The SPEAKER pro tempore. The Chair recognizes the gentleman from Connecticut (Mr. Courtney) for 5 minutes.
Mr. COURTNEY. Mr. Speaker, one of the great football coaches in American history was Vince Lombardi, from Green Bay, Wisconsin, who, again, was very famous for his inspiring speeches to his players and to his staff. And one of his most famous quotes was:
Winners never quit and quitters never win.
I wish, Mr. Speaker, that the Republican leadership in the House would go back and read Mr. Lombardi's words when they made the decision this past Friday to basically quit on the American people and say that we are going to recess this week after conclusion of business on Friday for the next 7 weeks.
This is at a time when not only the eyes of the country are on this Chamber to get much needed critical decisions made; but, frankly, the eyes of the world are watching this Congress to see whether or not, again, financial markets will have any horizon in terms of tax policy, in terms of budget policy, and in terms of a whole host of basic fundamental issues like the farm bill, like the post office functioning that, when on Friday, this place clears out after Mr. Boehner's decision to recess, are going to be left hanging for the next 7 weeks.
Again, this is not a problem for the House in terms of inaction by the Senate. The Senate passed a farm bill. They passed a bipartisan farm bill last June; and today we stand here with farmers who are getting up in the morning and going out and milking cows or picking crops, and they have programs which literally are expiring every minute. The Dairy Price Support programs expired on August 30, so dairy farmers up in eastern Connecticut, where I come from, whose feed costs are out of sight and whose fuel costs are out of sight, again, have absolutely no structure and no basic understanding of how they are going to continue to survive, because this place won't move forward on a farm bill with the dairy support structure, the Dairy Security Act, which was built in by the Senate with the bill that they passed.
Again, the Senate has acted; the Senate passed a bill. They have a bill which extends crop insurance for 5 years. So for all those farmers out in the Midwest who have seen their corn crops literally burn up in a historic drought, the fact of the matter is they have absolutely no idea about what the future holds because this Chamber will not take up a farm bill and do its constitutional duty and get its work done.
Again, the post office, which fell into not just technical but actual real bankruptcy a month ago because of the structure of its pension costs, the Senate has passed a postal reform bill which adjusts the finances of that system, again, with bipartisan support and will allow the postal service to have some confidence that its operations and its post offices around the country can have some modicum of a future. This Chamber will not take up a postal reform bill between now and this Friday or for the following 7 weeks.
These are just two basic, sort of fundamental, programs which, in the past, Congress has done on a bipartisan basis without any of the drama and stress that the Speaker's decision to quit, to use Coach Lombardi's phraseology, is now creating. There are much larger issues, of course, which everyone is waiting for this Congress to act on.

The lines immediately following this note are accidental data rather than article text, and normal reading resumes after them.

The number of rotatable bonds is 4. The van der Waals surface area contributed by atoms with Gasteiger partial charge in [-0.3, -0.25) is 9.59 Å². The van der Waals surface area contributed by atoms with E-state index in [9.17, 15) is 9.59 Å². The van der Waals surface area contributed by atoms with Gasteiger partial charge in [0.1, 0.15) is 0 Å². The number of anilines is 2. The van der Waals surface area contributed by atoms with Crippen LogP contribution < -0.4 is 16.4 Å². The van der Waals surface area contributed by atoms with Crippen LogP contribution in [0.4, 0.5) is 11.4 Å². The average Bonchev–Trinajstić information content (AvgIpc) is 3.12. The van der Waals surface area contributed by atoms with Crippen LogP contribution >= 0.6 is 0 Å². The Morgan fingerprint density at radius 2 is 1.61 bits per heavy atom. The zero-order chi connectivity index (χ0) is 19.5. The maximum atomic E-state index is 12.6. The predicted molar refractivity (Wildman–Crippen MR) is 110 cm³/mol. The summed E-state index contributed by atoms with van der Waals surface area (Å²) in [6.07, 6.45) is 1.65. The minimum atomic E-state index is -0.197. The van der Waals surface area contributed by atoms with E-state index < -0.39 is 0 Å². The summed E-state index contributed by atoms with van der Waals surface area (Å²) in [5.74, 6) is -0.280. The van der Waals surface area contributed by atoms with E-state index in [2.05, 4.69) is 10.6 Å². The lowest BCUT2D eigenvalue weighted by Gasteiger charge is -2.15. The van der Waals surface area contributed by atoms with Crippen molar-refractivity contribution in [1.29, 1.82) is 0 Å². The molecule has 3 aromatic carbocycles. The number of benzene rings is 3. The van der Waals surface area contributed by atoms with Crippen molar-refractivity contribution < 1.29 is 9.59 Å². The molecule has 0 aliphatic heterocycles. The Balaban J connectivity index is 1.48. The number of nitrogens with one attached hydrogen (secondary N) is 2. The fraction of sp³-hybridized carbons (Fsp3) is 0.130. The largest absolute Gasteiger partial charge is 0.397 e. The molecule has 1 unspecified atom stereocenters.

Sequestration: I have shipyard workers in Groton, Connecticut, who get up every morning to build nuclear submarines. They don't know whether or not on January 1, whether the chain saw set up in the sequestration mechanism is going to go through the defense budget.
We have a fiscal cliff whereby middle class families don't know what their tax rates are going to be after January. We have physician fees under the Medicare program which, again, fall off a cliff on January 1.
With all of these issues hanging out there, we still, though, have a Republican leadership in the House which has made the decision to go home on Friday for the next 7 weeks.
Again, Coach Lombardi had it right: winners never quit and quitters never win. This leadership is quitting, not only on the Members that are prepared to roll up their sleeves and compromise and do hard work to get measures like the farm bill and the postal bill and budget policy settled once and for all. They are quitting on the American people. That is unacceptable leadership for the trust, the public trust with which they have been given.
This morning's New York Times has a story: ``Congress Nearing the End of a Session Where Partisan Input Impeded Output,'' and they show the numbers that this is the least productive Congress in a century.
Back when Harry Truman was President, he campaigned against the do-nothing Congress. That Congress enacted 906 bills in the 2 years during which it was convened. As of this week, this Congress has enacted 173, a quarter of the do-nothing Congress which Harry Truman made infamous and famous in American history.
We can do better as a Nation. We can get a farm bill passed. We can pass a postal reform bill which will keep that system alive. We can do budget policy. We can create a horizon for this country, which the American people sent us here to do, not go home and campaign.